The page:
As she begins the second year of her first term as head of the city, Mayor Linda Witte said she will continue her theme of working together, which led to many accomplishments last year.
During her first speech of 2011 addressing the City Council and others Monday, Witte said her theme includes transparency. She does not believe the proposed state tax cap will be helpful; supporting the position taken by the State Council of Mayors, instead suggesting the state first handle pension reform.
One of her first actions will be to seek support from the Cattaraugus County Legislature for a resolution to the state to pursue that reform. Working together, Witte said, "means we must cut costs and expand shared services."
The possibility of forming a sewer authority could bring fair treatment to all entities covered by the city's wastewater treatment plan, she said.
The mayor said, "2011 will be a challenge as we anticipate unknown actions of the State Legislature and government officials. The city's 2011-12 budget needs to reflect potential negative impacts handed down by the state."
The city's bond rating last year was upgraded to A2 as the city ended the year with a surplus of $4.8 million, the highest amount in eight years, which will help the city to face future financial problems.
Listing 2010 accomplishments, Witte identified services for youth including a softball tournament and hockey competition, and services for seniors who have access to lunches at the Senior Center. Also, tourism attractions such as the Taste of Olean and Santa Claus Lane brought visitors into the city.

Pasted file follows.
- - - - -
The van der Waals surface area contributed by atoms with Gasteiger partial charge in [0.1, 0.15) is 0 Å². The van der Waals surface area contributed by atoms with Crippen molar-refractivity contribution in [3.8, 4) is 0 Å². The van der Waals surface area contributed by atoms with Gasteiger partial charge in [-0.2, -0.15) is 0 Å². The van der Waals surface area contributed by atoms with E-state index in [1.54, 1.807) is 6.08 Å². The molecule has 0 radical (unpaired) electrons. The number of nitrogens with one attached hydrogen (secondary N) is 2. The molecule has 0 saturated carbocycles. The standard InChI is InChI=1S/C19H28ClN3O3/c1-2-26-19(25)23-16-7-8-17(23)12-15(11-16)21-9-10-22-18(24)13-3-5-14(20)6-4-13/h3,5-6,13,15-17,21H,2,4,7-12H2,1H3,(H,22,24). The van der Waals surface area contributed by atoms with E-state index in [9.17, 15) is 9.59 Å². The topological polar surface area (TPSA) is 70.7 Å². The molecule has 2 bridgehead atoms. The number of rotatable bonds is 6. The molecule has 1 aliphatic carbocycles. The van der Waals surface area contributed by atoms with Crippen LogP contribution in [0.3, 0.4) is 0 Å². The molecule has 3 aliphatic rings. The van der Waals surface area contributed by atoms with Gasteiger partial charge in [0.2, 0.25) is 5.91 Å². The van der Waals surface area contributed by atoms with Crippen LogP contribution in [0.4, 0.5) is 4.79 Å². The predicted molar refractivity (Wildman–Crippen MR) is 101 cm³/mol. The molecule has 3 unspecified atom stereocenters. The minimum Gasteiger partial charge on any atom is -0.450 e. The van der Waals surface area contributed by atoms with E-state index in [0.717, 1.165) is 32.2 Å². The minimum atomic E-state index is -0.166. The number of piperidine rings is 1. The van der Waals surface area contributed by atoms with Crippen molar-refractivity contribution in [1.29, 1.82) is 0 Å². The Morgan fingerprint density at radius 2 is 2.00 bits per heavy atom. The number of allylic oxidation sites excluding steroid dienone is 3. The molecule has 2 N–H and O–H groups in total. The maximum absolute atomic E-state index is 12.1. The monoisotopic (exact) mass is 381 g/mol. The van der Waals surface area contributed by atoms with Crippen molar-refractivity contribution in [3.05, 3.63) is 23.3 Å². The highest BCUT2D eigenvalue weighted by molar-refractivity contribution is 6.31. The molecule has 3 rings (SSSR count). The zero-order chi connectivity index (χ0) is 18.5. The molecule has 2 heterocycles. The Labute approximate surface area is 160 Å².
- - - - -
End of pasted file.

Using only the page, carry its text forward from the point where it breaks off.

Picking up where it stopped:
Listing outside benefits, Witte said the state provided $300,000 to resurface Main Street, more than $1 million was received to repave West State Street and another $300,000 for Woodview Avenue, with the city paying only one-third of the cost.
The Community Development Department has begun work to update the zoning process. Witte said the public bus transportation routes have increased through partnerships with St. Bonaventure University and the Rehabilitation Center in Allegany.
Efforts continue to expand the city's tax base in the northern industrial corridor, Witte said, with the receipt of $360,000 from the state in planning the Brownfield Opportunity Area Program.
Under way is the completion of a 40-year master plan for all the city's critical wastewater and storm-water infrastructure.
Witte said the assessor notes the city's total value is $745,843,897 for 6,556 parcels. Of that total, 64 percent, or $489 million, is taxable. Exempt from taxation are 32 percent of the properties with a value of $239.5 million.
"While the city continues to lose population, and our assessed property value has diminished, the city is trying to improve our neighborhoods and upgrade the housing stock for the future," Witte said.
Residents should join in the goal to make the city stronger, Witte proposed, working toward practical, commonsense solutions to increase revenues and decrease taxes. She also encouraged public involvement, support for local businesses and community organizations and volunteerism.